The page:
All foreign residents must pay the full cost of land or air ambulance service. The Air Ambulance will send the patient a bill 4 to 8 weeks after the incident. The bill will cover the entire cost of the flight from the base to pick-up, from pick-up to the hospital, and then from the hospital to the base. It is recommended that all foreign residents obtain medical or travel insurance and make sure that it covers air ambulance flights. The average cost of a flight is $3000 CDN and can vary according to flight and circumstances.

In 2002, a US cottager was flown from Keystone to the trauma unit in Sudbury. He related the following: “Our USA Medicare did not cover any "foreign" medical bills. ALL out of country medical charges were self-pay, either out of pocket or health and accident insurance policies. My Medicare supplemental insurance policy covered 80% of all my bills. The air ambulance charges were somehow lumped in with the hospital bill. That's all I can tell you about it, but I would again praise the nursing and the Orthopaedic care I received at the old St Joe's in Sudbury from now until doomsday. It was great!!!”


The ORNGE helicopter Air Ambulance can land at your cottage if you can not make it to a landing site and if conditions permit. If you are part of West Nipissing, then the 911 service will give them your GPS coordinates. If you are on the South Shore, you will need to give directions (latitude and longitude GPS coordinates, landmarks). If retrieval from the cottage is the only option, and they can not land on your property, they will lower the paramedics to your dock. The Air Ambulance will fly to the closest landing location and then return and retrieve the patient when ready to be moved.


Currently there is one official landing pad on the Upper French River. It is located at Dokis First Nation. There used to be a second site at Keystone Lodge that was used occasionally but it is no longer used. (Keystone was not a certified site and was only able to be used during the day and not at night.) Any night time evacuations would have to be done through the landing pad at Dokis, or at a certified site (with lights, etc.) The only certified site within the Upper French River is at Dokis.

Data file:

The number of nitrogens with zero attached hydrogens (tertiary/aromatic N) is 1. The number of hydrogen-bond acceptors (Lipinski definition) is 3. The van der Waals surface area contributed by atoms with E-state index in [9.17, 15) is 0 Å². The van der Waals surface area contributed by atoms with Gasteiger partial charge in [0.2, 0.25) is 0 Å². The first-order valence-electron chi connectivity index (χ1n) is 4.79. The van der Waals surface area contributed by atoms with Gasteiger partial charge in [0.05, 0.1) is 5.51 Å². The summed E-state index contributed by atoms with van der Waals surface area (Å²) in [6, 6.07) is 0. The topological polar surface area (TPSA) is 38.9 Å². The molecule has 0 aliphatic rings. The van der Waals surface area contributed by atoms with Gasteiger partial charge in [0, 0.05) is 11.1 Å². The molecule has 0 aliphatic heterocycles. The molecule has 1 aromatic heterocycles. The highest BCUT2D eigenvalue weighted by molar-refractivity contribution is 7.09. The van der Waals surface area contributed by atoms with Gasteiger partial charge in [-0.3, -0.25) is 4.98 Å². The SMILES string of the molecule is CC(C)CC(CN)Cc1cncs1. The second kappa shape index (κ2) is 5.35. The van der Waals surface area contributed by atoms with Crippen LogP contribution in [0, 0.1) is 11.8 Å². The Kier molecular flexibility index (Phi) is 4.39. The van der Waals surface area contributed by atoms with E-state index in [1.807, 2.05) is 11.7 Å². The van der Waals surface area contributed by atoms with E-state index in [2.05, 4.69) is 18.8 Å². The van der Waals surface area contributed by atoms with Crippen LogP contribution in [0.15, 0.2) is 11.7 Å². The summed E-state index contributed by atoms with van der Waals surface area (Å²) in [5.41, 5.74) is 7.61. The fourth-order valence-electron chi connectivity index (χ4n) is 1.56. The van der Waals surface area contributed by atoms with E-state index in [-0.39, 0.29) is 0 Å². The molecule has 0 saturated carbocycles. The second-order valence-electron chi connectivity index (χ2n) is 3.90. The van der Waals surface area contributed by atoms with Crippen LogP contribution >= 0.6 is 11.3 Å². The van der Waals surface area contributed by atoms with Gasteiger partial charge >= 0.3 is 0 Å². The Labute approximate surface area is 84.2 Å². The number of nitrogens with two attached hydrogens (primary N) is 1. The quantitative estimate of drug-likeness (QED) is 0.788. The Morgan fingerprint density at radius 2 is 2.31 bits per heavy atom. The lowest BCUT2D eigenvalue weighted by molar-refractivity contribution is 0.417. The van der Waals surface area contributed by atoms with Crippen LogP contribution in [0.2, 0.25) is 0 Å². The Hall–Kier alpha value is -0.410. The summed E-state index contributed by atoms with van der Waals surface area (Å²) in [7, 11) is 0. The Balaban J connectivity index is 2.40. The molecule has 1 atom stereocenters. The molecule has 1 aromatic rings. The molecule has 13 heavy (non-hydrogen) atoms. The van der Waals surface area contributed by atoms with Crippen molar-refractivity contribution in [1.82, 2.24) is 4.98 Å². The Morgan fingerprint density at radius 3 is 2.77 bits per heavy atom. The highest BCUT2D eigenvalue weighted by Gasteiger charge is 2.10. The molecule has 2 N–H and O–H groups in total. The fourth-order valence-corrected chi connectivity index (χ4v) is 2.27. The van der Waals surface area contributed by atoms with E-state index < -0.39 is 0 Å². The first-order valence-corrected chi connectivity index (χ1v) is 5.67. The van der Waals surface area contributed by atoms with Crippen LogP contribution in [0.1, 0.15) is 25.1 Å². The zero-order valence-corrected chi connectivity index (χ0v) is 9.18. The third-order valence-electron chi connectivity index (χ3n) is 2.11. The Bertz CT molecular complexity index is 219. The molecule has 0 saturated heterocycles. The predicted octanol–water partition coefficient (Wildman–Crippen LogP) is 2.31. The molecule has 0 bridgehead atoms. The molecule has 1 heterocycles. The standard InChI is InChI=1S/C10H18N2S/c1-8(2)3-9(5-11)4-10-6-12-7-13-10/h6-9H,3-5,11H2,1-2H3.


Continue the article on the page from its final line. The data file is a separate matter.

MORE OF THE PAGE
UFRCA recognizes the importance of having additional landing sites throughout the Upper French River. In 2004, the UFRCA made a formal request to West Nipissing Police and (then) Chief of Police Lahie to add an additional “seasonal” landing pad on Target Island. Chief Lahie stated at the time that he would also like to expand the air ambulance sites, especially with the introduction of 911 service to the River. Unfortunately, it is not as simple as it sounds. Currently the Ministry of Health no longer pays for the development of a helicopter landing pads. Therefore, in order for the Air Ambulance to recognize another location such as Target Island, a landing pad must first be built. It remains to be seen whether the municipality will cover the cost or not.


There are two sets of regulations for building helicopter landing pads:

1. Transport Canada Heli-pad standards are very complex. They are designed for high use. A pad of this design can cost in the range of $14,000 to $20,000.

2. Company Approved Heli-pads are less regulated and less costly to build. These pads, while not approved by the federal government, are recognized by the Canadian Helicopters Association, and as a result, the Air Ambulance services will recognize these sites.

The UFRCA therefore would like to see a “Company Approved Heli-pad” site built on Target Island.

 For a Company Approved site one needs:

  • Approved Ministry approved reflective cones ($6000 - $7000)

  • Total Area of 100’ x 100’, with a 30’ x 30’ landing site

  • Landing zone made of patio stones or granular A gravel. (Asphalt softens in hot weather.)

  • Higher elevation if possible

  • Boat access e.g. a dock

  • 8 degree glide path (with no trees in close proximity)



  • The down-wash from the helicopter blades is 10,000 lbs. It can flip boats and scatter loose debris.

  • Liability

  • Maintenance - The Ministry will allow you to declare a landing site to be “seasonal” avoiding the need for winter maintenance. However, an Air Ambulance can still land at a seasonal site after it “closes” at the discretion of the pilot.

  • If funding can be approved, then the Ministry would like a recommendation of 3 possible sites on the Upper French River. They will then visit all three locations and choose which one they would recommend.

Source: Tony Jocko, Ministry of Health, Emergency Health S
Posted: 8/25/2004